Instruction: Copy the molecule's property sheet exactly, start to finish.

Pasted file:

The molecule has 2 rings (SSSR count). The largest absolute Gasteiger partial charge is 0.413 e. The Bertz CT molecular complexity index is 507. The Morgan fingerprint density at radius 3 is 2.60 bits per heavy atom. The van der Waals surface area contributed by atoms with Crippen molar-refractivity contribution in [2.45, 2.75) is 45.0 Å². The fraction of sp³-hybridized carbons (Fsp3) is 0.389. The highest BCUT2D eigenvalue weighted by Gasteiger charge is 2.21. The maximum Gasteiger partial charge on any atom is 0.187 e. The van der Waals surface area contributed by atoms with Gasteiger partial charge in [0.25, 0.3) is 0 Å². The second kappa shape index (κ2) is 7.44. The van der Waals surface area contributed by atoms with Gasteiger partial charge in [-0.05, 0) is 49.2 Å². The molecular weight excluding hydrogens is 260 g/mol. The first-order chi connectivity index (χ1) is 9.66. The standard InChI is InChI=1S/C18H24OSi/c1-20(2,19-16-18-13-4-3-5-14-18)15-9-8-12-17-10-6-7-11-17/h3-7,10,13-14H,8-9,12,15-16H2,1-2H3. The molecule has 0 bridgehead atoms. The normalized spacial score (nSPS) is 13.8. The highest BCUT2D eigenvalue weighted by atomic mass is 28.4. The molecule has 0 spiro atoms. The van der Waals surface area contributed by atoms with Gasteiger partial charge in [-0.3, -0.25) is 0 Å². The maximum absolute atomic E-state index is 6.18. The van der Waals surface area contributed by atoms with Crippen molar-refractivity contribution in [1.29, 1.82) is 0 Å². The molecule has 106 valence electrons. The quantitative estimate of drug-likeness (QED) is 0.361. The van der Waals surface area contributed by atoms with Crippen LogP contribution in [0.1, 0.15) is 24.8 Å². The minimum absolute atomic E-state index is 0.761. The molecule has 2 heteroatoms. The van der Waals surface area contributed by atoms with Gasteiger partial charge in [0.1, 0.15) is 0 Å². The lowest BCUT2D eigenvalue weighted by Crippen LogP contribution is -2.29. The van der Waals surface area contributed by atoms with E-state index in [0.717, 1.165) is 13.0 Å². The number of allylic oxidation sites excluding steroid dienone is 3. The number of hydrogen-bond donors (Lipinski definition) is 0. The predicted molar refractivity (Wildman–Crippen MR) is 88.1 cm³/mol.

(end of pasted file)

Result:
The molecule has 2 rings (SSSR count). The largest absolute Gasteiger partial charge is 0.413 e. The Bertz CT molecular complexity index is 507. The Morgan fingerprint density at radius 3 is 2.60 bits per heavy atom. The van der Waals surface area contributed by atoms with Crippen molar-refractivity contribution in [2.45, 2.75) is 45.0 Å². The fraction of sp³-hybridized carbons (Fsp3) is 0.389. The highest BCUT2D eigenvalue weighted by Gasteiger charge is 2.21. The maximum Gasteiger partial charge on any atom is 0.187 e. The van der Waals surface area contributed by atoms with Gasteiger partial charge in [0.25, 0.3) is 0 Å². The second kappa shape index (κ2) is 7.44. The van der Waals surface area contributed by atoms with Gasteiger partial charge in [-0.05, 0) is 49.2 Å². The molecular weight excluding hydrogens is 260 g/mol. The first-order chi connectivity index (χ1) is 9.66. The standard InChI is InChI=1S/C18H24OSi/c1-20(2,19-16-18-13-4-3-5-14-18)15-9-8-12-17-10-6-7-11-17/h3-7,10,13-14H,8-9,12,15-16H2,1-2H3. The molecule has 0 bridgehead atoms. The normalized spacial score (nSPS) is 13.8. The highest BCUT2D eigenvalue weighted by atomic mass is 28.4. The molecule has 0 spiro atoms. The van der Waals surface area contributed by atoms with Gasteiger partial charge in [-0.3, -0.25) is 0 Å². The maximum absolute atomic E-state index is 6.18. The van der Waals surface area contributed by atoms with Crippen molar-refractivity contribution in [1.29, 1.82) is 0 Å². The molecule has 106 valence electrons. The quantitative estimate of drug-likeness (QED) is 0.361. The van der Waals surface area contributed by atoms with Crippen LogP contribution in [0.1, 0.15) is 24.8 Å². The minimum absolute atomic E-state index is 0.761. The molecule has 2 heteroatoms. The van der Waals surface area contributed by atoms with Gasteiger partial charge in [0.1, 0.15) is 0 Å². The lowest BCUT2D eigenvalue weighted by Crippen LogP contribution is -2.29. The van der Waals surface area contributed by atoms with E-state index in [0.717, 1.165) is 13.0 Å². The number of allylic oxidation sites excluding steroid dienone is 3. The number of hydrogen-bond donors (Lipinski definition) is 0. The predicted molar refractivity (Wildman–Crippen MR) is 88.1 cm³/mol.